Friday, April 27, 2007

OpenOffice is a nannying piece of ****

From the "preventing the user from ever making a mistake by relentless confirmation dialogs every time he/she tries to do something" department, here's a screenshot from OpenOffice.org 2.0's spreadsheet. All I did was select a cell and press the "delete" key to delete its contents:

Yes, for the the love of God, I do want to delete the cell I just told you to delete, you ****ing [long chain of expletives deleted].

Honestly, what is this dialog supposed to accomplish? If I decide afterwards that I didn't want to delete whatever was in that cell, I'll use the Undo feature to restore it. (Maybe undo doesn't work in OpenOffice?) Even Microsoft Excel gets this right! Yes, software from Microsoft! It makes me want to vomit with rage (to borrow a line from the Simpsons.) Don't even get me started about the gratuitous incompatibilities between OOo Calc and MS Excel.

The only reason I was even using OOo in the first place was that the Windows version of Gnumeric was having trouble with the =chitest function, and I'm too much of a cheapskate (and open source weirdo) to buy MS Office for my laptop.

1 comment:

Dan said...

The other thing I don't like about OpenOffice is the fact that they use Anti Aliasing for their fonts. I love the fact that it's Java, but they need to change that. My entire Ubuntu installation looks beautiful with the sub-pixel smoothing for LCDs in my fonts, but when I open any document or any window dealing with OpenOffice, the Anti Aliasing just kills the beauty, and makes it suck.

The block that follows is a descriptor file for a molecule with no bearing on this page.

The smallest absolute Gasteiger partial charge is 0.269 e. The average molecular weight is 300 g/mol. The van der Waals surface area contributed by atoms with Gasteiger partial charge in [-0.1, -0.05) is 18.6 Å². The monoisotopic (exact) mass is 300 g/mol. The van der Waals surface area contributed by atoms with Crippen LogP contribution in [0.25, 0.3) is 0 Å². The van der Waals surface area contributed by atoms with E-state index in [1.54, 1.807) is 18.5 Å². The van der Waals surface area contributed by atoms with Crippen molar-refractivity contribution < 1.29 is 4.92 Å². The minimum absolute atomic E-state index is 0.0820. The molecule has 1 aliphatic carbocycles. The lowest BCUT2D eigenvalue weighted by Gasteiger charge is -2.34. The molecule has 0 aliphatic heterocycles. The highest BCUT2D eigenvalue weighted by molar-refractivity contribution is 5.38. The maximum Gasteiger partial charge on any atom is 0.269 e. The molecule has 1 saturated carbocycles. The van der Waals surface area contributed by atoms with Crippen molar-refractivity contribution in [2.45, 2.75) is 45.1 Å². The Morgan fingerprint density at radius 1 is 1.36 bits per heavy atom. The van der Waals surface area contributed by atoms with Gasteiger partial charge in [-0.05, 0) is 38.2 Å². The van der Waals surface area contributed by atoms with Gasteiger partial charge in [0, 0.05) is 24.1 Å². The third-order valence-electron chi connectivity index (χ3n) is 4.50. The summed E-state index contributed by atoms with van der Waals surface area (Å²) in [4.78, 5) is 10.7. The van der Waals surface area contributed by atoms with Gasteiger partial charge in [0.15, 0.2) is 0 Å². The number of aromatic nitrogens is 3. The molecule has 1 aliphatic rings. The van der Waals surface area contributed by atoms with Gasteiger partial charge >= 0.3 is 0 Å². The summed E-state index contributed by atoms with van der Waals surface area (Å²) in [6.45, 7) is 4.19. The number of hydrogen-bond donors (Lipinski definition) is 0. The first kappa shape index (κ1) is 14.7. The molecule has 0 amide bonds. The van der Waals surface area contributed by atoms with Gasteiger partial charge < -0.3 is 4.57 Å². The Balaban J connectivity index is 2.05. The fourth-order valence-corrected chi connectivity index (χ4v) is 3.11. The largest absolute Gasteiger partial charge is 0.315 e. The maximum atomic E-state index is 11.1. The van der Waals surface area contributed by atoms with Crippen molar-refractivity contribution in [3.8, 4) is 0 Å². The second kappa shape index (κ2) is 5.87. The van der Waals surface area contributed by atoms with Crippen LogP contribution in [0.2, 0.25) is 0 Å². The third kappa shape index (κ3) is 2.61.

I still have it on here, but I disabled it in the menu. For now I use AbiWord and Gnumeric. Also, another thing Gnumeric has over OO, Gnumeric can add a trendline and equation to a plot chart. OO can't do that, and I need that functionality for Chemistry and Biology labs.

So I threw OO away for AbiWord and Gnumeric. Also, they play a lot nicer with the global menu than OO, same situation with Epiphany browser (a very nice web browser) compared to Firefox. The global menu is a Mac-Menu type hack for Gnome. It's pretty nice, saves space in the window you are using, so you can view a little more in your documents or a web page. I think this works with Eclipse. Not sure, I'll have to try it out. The global menu can be found at https://wiki.ubuntu.com/global_menu. I've used it for some time, and I do like how it works. It makes use of the upper panel which I like as well.